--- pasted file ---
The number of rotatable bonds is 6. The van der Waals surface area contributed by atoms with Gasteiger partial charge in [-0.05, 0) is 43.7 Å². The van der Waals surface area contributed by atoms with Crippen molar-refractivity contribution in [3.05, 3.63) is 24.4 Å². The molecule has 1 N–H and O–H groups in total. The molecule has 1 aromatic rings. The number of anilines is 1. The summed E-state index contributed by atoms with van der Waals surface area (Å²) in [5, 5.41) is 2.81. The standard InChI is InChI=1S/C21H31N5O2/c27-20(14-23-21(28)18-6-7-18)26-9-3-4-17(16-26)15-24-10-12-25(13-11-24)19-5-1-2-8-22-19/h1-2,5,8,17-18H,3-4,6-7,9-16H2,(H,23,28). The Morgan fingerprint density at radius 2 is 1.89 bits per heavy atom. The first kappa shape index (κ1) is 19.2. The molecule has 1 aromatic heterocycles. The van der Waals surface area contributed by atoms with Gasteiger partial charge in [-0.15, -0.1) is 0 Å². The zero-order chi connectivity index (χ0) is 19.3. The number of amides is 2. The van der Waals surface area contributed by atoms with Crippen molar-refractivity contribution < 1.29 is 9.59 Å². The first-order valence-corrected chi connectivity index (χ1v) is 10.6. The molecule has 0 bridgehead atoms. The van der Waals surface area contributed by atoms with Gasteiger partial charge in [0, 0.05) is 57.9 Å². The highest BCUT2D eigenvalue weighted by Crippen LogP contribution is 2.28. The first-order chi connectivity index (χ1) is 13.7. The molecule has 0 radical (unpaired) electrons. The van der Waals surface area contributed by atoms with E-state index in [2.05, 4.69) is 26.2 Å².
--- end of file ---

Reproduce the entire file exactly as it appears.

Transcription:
The number of rotatable bonds is 6. The van der Waals surface area contributed by atoms with Gasteiger partial charge in [-0.05, 0) is 43.7 Å². The van der Waals surface area contributed by atoms with Crippen molar-refractivity contribution in [3.05, 3.63) is 24.4 Å². The molecule has 1 N–H and O–H groups in total. The molecule has 1 aromatic rings. The number of anilines is 1. The summed E-state index contributed by atoms with van der Waals surface area (Å²) in [5, 5.41) is 2.81. The standard InChI is InChI=1S/C21H31N5O2/c27-20(14-23-21(28)18-6-7-18)26-9-3-4-17(16-26)15-24-10-12-25(13-11-24)19-5-1-2-8-22-19/h1-2,5,8,17-18H,3-4,6-7,9-16H2,(H,23,28). The Morgan fingerprint density at radius 2 is 1.89 bits per heavy atom. The first kappa shape index (κ1) is 19.2. The molecule has 1 aromatic heterocycles. The van der Waals surface area contributed by atoms with Gasteiger partial charge in [-0.15, -0.1) is 0 Å². The zero-order chi connectivity index (χ0) is 19.3. The number of amides is 2. The van der Waals surface area contributed by atoms with Crippen molar-refractivity contribution < 1.29 is 9.59 Å². The first-order valence-corrected chi connectivity index (χ1v) is 10.6. The molecule has 0 bridgehead atoms. The van der Waals surface area contributed by atoms with Gasteiger partial charge in [0, 0.05) is 57.9 Å². The highest BCUT2D eigenvalue weighted by Crippen LogP contribution is 2.28. The first-order chi connectivity index (χ1) is 13.7. The molecule has 0 radical (unpaired) electrons. The van der Waals surface area contributed by atoms with E-state index in [2.05, 4.69) is 26.2 Å².